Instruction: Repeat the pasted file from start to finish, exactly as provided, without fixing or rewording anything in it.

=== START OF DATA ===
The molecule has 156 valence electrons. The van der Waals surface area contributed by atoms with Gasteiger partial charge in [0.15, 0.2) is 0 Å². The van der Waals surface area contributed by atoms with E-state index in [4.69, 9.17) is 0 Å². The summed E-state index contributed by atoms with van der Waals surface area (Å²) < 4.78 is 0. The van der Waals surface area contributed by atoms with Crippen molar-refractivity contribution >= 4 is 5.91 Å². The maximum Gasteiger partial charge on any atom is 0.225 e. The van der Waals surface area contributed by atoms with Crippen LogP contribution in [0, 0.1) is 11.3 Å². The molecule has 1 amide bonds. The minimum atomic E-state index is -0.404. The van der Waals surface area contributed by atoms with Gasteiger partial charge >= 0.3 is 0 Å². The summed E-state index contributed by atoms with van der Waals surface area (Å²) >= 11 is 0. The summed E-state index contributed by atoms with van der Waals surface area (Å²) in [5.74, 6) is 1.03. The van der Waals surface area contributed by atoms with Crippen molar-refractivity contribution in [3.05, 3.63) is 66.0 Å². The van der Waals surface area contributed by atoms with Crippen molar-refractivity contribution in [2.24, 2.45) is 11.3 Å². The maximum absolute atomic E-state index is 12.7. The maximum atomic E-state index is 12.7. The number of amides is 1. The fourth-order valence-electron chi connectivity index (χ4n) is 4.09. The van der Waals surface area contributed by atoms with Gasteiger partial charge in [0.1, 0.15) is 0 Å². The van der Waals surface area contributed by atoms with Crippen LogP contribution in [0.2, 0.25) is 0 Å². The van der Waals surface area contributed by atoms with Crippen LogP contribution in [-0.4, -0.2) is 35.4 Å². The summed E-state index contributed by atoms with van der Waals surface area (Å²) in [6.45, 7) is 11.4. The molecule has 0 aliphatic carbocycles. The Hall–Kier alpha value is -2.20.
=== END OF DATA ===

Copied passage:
The molecule has 156 valence electrons. The van der Waals surface area contributed by atoms with Gasteiger partial charge in [0.15, 0.2) is 0 Å². The van der Waals surface area contributed by atoms with E-state index in [4.69, 9.17) is 0 Å². The summed E-state index contributed by atoms with van der Waals surface area (Å²) < 4.78 is 0. The van der Waals surface area contributed by atoms with Crippen molar-refractivity contribution >= 4 is 5.91 Å². The maximum Gasteiger partial charge on any atom is 0.225 e. The van der Waals surface area contributed by atoms with Crippen LogP contribution in [0, 0.1) is 11.3 Å². The molecule has 1 amide bonds. The minimum atomic E-state index is -0.404. The van der Waals surface area contributed by atoms with Gasteiger partial charge >= 0.3 is 0 Å². The summed E-state index contributed by atoms with van der Waals surface area (Å²) >= 11 is 0. The summed E-state index contributed by atoms with van der Waals surface area (Å²) in [5.74, 6) is 1.03. The van der Waals surface area contributed by atoms with Crippen molar-refractivity contribution in [3.05, 3.63) is 66.0 Å². The van der Waals surface area contributed by atoms with Crippen molar-refractivity contribution in [2.24, 2.45) is 11.3 Å². The maximum absolute atomic E-state index is 12.7. The maximum atomic E-state index is 12.7. The number of amides is 1. The fourth-order valence-electron chi connectivity index (χ4n) is 4.09. The van der Waals surface area contributed by atoms with Gasteiger partial charge in [0.1, 0.15) is 0 Å². The van der Waals surface area contributed by atoms with Crippen LogP contribution in [0.2, 0.25) is 0 Å². The van der Waals surface area contributed by atoms with Crippen LogP contribution in [-0.4, -0.2) is 35.4 Å². The summed E-state index contributed by atoms with van der Waals surface area (Å²) in [6.45, 7) is 11.4. The molecule has 0 aliphatic carbocycles. The Hall–Kier alpha value is -2.20.